Antibiotic stewardship

Author: Prof. Dr. med. Peter Altmeyer

All authors of this article

Last updated on: 08.07.2021

Dieser Artikel auf Deutsch


ABS; Antimicrobial stewardship

This section has been translated automatically.

Antibiotic Stewardship (ABS) describes a broad-based (international) concept for the responsible, targeted use of antibiotics in infectious diseases. By its very nature, ABS is dependent on national or regional conditions due to differences in health systems and health standards (Dyar OJ et al. 2017: we suggest viewing antimicrobial stewardship as a strategy, a coherent set of actions which promote using antimicrobials responsibly. We stress the continuous need for 'responsible use' to be defined and translated into context-specific and time-specific actions)

The German Society for Infectiology (DGI) describes ABS as "a programmatic, sustained effort by a medical institution to improve and ensure rational anti-infective prescription practice with strategies or measures that ensure the quality of anti-infective treatment in terms of selection, dosage, application and duration of use in order to achieve the best clinical outcome while minimizing patient toxicity".

General information
This section has been translated automatically.

Among the various groups of drugs, antibiotics can cause side effects - some of which are not insignificant - on the one hand and contribute to the development of resistance on the other. Their use must therefore be weighed up particularly carefully. The development of resistance following the use of antibiotics initially affects the individual patient, in whom the bacteria that have become resistant(er) may later cause disease and are then more difficult to treat with antibiotics (Septimus EJ 2018).

Further, however, these pathogens can also be transmitted - directly or via the environment - to other individuals and then cause disease in them and become less treatable. This makes the development of resistance a general, worldwide health problem (public health problem), also due to the high mobility of the population.

The use of antibiotics in livestock plays a serious special role; here, antibiotics are used not only for the immediate treatment of infections, but also for prophylaxis and animal fattening (Lloyd D et al. 2018: The antimicrobial stewardship program for veterinary use integrates infection prevention and control together with approaches emphasizing avoidance of antimicrobial agents). Note: In 2017, 733 tonnes of antibiotics were fed to chickens, pigs, cows and other farm animals). The increasing use of reserve antibiotics in animal husbandry also exacerbates the general and growing resistance problem.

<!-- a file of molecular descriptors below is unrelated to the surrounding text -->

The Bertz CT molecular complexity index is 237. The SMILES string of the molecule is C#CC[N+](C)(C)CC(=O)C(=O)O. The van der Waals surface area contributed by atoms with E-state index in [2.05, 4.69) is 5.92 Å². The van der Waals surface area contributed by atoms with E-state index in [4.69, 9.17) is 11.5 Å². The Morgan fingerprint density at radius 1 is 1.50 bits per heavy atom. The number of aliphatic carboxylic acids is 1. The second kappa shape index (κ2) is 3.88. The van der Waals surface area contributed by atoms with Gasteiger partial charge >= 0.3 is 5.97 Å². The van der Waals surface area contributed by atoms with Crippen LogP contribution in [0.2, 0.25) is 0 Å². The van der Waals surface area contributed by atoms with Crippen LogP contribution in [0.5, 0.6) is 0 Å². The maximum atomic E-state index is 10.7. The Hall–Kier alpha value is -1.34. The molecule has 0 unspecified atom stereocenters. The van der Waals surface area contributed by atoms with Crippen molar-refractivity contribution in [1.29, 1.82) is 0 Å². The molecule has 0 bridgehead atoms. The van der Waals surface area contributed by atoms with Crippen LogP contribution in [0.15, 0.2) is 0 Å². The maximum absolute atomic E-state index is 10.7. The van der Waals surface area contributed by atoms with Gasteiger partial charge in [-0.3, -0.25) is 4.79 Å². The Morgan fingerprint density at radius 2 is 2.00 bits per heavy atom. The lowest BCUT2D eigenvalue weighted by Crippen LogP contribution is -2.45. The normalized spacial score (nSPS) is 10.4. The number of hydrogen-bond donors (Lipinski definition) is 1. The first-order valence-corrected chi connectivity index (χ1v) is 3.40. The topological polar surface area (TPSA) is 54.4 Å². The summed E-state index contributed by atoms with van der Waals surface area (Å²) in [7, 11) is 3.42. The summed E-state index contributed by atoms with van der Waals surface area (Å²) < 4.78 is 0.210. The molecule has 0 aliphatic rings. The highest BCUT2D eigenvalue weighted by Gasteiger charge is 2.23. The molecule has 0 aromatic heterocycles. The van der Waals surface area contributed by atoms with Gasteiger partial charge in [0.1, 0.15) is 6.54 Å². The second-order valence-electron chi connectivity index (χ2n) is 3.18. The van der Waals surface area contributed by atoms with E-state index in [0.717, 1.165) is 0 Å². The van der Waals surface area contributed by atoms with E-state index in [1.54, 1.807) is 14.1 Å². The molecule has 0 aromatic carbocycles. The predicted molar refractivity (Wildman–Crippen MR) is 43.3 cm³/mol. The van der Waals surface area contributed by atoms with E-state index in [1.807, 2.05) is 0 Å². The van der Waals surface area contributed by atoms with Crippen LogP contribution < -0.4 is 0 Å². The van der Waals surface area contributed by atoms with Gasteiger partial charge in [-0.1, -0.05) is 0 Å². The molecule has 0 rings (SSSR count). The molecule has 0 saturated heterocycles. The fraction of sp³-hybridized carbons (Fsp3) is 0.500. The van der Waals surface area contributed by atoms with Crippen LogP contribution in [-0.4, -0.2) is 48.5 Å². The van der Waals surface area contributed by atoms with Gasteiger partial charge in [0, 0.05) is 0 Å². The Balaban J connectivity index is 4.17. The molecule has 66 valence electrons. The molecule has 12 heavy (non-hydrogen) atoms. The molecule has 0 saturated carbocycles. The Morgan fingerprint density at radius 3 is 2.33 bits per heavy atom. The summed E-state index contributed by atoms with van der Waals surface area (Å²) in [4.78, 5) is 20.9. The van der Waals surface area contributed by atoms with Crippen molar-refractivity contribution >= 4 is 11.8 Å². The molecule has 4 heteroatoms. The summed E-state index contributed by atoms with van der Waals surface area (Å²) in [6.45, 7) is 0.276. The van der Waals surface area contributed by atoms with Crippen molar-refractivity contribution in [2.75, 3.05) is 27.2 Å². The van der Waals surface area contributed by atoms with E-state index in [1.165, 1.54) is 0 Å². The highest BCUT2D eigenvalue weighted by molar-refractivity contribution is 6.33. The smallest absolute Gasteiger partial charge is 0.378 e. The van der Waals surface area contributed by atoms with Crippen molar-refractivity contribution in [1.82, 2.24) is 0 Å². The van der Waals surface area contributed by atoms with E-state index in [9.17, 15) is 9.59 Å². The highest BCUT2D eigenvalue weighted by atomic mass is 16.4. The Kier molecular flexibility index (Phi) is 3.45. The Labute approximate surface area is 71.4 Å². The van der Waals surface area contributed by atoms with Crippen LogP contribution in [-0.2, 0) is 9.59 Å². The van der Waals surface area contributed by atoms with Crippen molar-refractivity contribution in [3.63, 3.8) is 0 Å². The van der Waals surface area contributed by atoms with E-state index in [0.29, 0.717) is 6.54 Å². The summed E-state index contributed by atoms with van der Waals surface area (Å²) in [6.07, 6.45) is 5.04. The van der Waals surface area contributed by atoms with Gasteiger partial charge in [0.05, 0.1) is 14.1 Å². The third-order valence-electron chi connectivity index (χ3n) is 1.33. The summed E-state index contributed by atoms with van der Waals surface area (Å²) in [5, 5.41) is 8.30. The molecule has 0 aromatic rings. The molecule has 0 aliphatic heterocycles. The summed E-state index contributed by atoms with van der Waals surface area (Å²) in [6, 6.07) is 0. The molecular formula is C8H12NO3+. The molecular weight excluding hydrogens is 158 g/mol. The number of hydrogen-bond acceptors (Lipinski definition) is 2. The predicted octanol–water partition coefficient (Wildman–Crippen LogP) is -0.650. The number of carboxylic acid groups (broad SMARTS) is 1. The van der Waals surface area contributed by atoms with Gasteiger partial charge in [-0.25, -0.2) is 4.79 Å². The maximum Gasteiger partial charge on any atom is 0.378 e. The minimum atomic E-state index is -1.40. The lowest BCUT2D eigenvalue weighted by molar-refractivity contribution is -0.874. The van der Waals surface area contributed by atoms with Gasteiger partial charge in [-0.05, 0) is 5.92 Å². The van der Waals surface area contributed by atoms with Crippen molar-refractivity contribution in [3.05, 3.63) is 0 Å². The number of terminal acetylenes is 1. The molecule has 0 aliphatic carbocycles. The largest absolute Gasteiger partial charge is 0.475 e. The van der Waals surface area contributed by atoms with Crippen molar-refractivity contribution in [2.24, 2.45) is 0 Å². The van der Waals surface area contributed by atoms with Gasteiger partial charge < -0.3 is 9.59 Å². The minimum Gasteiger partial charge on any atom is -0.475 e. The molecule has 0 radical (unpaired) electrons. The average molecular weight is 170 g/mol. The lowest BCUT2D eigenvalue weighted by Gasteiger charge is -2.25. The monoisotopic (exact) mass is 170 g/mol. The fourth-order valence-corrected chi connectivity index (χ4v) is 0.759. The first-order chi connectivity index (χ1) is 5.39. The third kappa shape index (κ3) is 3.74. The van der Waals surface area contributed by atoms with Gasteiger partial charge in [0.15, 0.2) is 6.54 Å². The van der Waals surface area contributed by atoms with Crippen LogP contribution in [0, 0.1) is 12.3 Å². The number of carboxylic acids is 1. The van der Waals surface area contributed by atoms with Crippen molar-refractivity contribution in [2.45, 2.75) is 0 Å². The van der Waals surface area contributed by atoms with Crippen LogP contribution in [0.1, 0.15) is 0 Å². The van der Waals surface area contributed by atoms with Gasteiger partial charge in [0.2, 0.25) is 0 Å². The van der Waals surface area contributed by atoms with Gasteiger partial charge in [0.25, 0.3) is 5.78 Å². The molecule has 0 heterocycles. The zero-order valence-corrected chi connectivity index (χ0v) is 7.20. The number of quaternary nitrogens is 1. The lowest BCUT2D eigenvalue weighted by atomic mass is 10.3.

ABS refers to a programmatic, sustained effort by a medical institution to improve and ensure rational anti-infective prescribing practices. This refers to strategies or measures that ensure the quality of anti-infective treatment in terms of selection, dosage, application, and duration of use to achieve the best clinical treatment outcome while minimizing toxicity to the patient (Septimus EJ 2018). ABS programs that bundle multiple ABS interventions have a favorable impact on resistance, cost, and consumption trends. Thus, ABS has a clear objective and that is to prevent or reduce infectious diseases or deaths caused by resistant bacteria (Every year 33,000 people die in Europe due to infections with multidrug-resistant germs). This programmatic objective involves targeted measures to reduce resistant bacteria in an affected individual but also in their environment. This can only be achieved by reducing antibiotic administration on the one hand but also by their targeted use on the other (Rice LB 2018).

Health policy framework: ABS can be applied wherever antibiotics are prescribed, such as in inpatient and outpatient medicine (about 80% of antibiotics used in humans are prescribed in the outpatient sector) and in veterinary medicine. There is now a global awareness of the need for ABS at all levels of health policy. The World Health Organization (WHO), the European Centre for Disease Prevention and Control (ECDC), the respective national health authorities (in Germany the Robert Koch Institute -RKI), but also various non-governmental organizations (NGOs) are programmatically involved. The aim is to formulate standards that can be applied in both industrialised and non-industrialised countries (see also Antibiotics, Notes on therapy). The measures naturally encompass a broad spectrum of interdisciplinarity. In addition to the individual disciplines of human medicine and veterinary medicine and their representatives, microbiology is always involved, as it provides information on pathogens and any resistance they may have in individual patients.

This section has been translated automatically.

According to predictions by the English economist Jim O'Neil (2014 and 2016), we must expect 10 million deaths from multi-resistant germs in 2050, more than from cancer (8.2 million). This will mainly affect countries with unstable health systems (Asia: 4.7 million; Africa 4.1 million).

This section has been translated automatically.

  1. DGI (German Society for Infectiology): Definition Antibiotic Stewardship:
  2. Dyar OJ et al.(2017) What is antimicrobial stewardship? Clin Microbiol Infect 23: 793-798
  3. Lloyd D et al (2018) Antimicrobial Stewardship in Veterinary Medicine. Microbiology spectrum 6: 10.1128/microbiolspec.ARBA-0023-2017.
  4. Rice LB (2018). Antimicrobial Stewardship and Antimicrobial Resistance. The Medical clinics of North America 102: 805-818.
  5. Septimus EJ (2018) Antimicrobial Resistance: Antimicrobial/Diagnostic Stewardship and Infection Prevention Approach. The Medical clinics of North America 102:819-829.
  6. Stalder S et al (2018). Descriptive study on antibiotic-free milk production in cattle Swiss Archives of Veterinary Medicine 160: 727-736

Incoming links (1)



Last updated on: 08.07.2021